One of the newer services to be brought in-house was the garment printing operation. Reddy notes that C&S departments across the country were having shirts printed monthly for a range of purposes — one-time events, as giveaways or to recognize staff achievements, to name a few. By expanding the in-plant into garment printing with an MP10 direct-to-garment printer from AnaJet (acquired by Ricoh in 2016), the in-plant can now give customers full-color designs that stand out, she says. Previously, the shop did have a screen printing press, but it couldn’t provide the full color and speed that the growing demand required.
“One of the big advantages to printing them in-house is that we can do short runs,” notes Reddy. “Before, we just were not capable of that. In this area, there is no one that has a direct-to-garment printer like this, so we were driven by volume. But this new press is cool — it can do one or two shirts, which better meets the needs of community and company.”
The demand for garment printing, Reddy notes, started out small, but has grown as word of mouth has spread. Initially, the orders coming in were relatively small, but they have steadily begun to increase, with the shop now producing an average of 300-400 shirts per month.
Reddy says garment printing has been such a success that she is actively looking at options to add embroidery next.
“There is a demand already for embroidery,” she observes. “The company uses it for a variety of purposes; their 10-year awards get embroidered items, for example, and it is used for event garments. It would be advantageous to do that in-house; right now it is being outsourced, so we are looking at the ROI.”
Because Reddy has a “yes I can” attitude for nearly any request that comes into the in-plant, convergence has taken other directions as well. She purchased a small button and pin machine from Neil Enterprises, for example. Graphics can be printed on one of the high-speed digital copiers, then the button maker will press custom buttons, which are used for special events.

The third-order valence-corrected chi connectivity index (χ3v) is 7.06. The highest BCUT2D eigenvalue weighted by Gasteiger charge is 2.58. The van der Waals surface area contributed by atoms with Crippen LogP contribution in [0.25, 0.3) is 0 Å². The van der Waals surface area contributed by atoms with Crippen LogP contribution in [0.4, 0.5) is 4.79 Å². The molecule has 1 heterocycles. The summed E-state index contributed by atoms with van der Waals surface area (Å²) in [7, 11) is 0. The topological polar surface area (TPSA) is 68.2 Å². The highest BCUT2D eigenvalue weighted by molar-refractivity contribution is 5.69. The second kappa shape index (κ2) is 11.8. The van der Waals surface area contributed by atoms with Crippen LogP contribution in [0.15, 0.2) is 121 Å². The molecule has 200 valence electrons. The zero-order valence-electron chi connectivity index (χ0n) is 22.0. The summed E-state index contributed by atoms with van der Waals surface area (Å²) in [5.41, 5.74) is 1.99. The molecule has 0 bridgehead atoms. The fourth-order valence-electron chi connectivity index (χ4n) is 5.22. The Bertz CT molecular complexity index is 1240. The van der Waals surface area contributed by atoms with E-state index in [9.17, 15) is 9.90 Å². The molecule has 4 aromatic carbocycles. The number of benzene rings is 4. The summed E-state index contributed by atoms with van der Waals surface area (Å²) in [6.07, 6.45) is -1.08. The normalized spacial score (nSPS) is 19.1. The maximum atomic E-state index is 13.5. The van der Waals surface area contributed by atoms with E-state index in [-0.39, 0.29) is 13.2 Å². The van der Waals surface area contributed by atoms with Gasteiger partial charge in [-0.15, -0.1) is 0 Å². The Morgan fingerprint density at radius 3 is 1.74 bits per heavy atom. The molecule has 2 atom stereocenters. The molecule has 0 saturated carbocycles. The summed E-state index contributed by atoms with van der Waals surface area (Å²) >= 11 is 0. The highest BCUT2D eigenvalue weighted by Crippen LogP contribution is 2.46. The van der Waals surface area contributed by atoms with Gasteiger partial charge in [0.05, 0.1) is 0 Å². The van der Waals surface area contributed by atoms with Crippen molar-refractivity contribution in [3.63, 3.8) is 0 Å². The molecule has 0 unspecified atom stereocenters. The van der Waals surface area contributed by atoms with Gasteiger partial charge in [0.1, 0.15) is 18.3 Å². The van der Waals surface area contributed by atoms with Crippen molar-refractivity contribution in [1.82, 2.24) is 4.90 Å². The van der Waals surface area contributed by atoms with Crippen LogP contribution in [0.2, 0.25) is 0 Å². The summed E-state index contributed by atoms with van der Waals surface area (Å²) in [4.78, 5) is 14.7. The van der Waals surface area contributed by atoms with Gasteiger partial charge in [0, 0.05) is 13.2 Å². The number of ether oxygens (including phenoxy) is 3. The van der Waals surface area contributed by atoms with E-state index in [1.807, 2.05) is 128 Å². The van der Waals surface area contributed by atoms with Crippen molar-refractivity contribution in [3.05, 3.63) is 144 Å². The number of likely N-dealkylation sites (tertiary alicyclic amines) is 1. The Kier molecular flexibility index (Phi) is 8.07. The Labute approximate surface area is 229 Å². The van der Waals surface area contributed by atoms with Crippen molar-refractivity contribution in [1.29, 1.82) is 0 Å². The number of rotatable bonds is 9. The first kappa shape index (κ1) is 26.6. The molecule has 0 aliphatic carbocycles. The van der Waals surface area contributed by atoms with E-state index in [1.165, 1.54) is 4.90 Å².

“That’s not used every day, but when we do need it, we do 200-300 at a time,” says Reddy. “It is something nice to have. I had been looking at it when I got a call asking if I could do pins, and I saw we could get into it pretty quickly. It’s a very slick little machine.”
Other technologies that are on her radar include foil printing and embossing, although she says thermography can sometimes generate a similar effect.
“Currently there is not a big call for those here, but that doesn’t mean there won’t be,” she points out.
The C&S Print Shop embodies the definition of convergence in the modern print industry. Reddy and her staff have embraced change as it comes, always willing to investigate new technologies, new services and new ways to push the boundaries of print, always with a goal of helping C&S Wholesale Grocers continue to grow and thrive.
Toni McQuilken has been writing and editing for more than a decade. Her work includes B2B publications – both in print and online – in a range of industries, such as print and graphics, technology, hospitality and automotive; as well as behind the scenes writing and editing for multiple companies, helping them craft marketing materials, write press releases and more. She is a self-proclaimed "tech geek" who loves all things technology, and she knows that she is one of a select group of people who get to do what they love for a living.